What does GitLab do?
GitLab is a somewhat contrarian take on DevOps: it’s basically one giant tool for literally anything you’d want to do relating to building and deploying software.
DevOps spans the gamut in software, from source control to performance monitoring
Traditionally, teams have used different tools for each part of the DevOps pipeline
GitLab brings the entire process together with a single platform for DevOps
Product lines include source control, issue tracking, CI/CD, and monitoring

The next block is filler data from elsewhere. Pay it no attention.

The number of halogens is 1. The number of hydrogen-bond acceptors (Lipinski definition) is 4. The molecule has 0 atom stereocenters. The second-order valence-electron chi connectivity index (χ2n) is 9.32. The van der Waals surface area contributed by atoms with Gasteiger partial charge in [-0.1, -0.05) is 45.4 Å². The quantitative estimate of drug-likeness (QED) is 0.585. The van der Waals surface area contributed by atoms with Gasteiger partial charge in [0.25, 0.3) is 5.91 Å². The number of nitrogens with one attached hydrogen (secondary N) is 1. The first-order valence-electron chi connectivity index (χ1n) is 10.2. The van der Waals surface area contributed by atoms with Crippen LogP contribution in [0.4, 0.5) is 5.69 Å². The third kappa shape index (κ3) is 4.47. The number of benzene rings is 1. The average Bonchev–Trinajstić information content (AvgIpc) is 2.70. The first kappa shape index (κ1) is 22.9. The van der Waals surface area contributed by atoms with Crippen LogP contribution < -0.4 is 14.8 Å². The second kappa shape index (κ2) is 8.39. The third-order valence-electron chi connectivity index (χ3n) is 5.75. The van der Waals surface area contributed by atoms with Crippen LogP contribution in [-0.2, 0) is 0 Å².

GitLab is a very non-traditional company – beyond their unusual approach to the market, they operate completely remotely, publicly publish their internal guidelines, and are open source. They also IPOd recently, and are now worth $15B – so it’s an organization worth understanding.
Refresher: what’s DevOps?
Understanding GitLab means understanding DevOps, which is thankfully the subject of this recent Technically post. Here’s a quick refresher if you can’t be bothered to click.
Much of the tedious process of building software is actually what happens after you write working code: testing that code to make sure it’s going to work for your users, and then actually getting it out there into the wild, and monitoring it to make sure it’s performing well. These three pieces are often categorized as:
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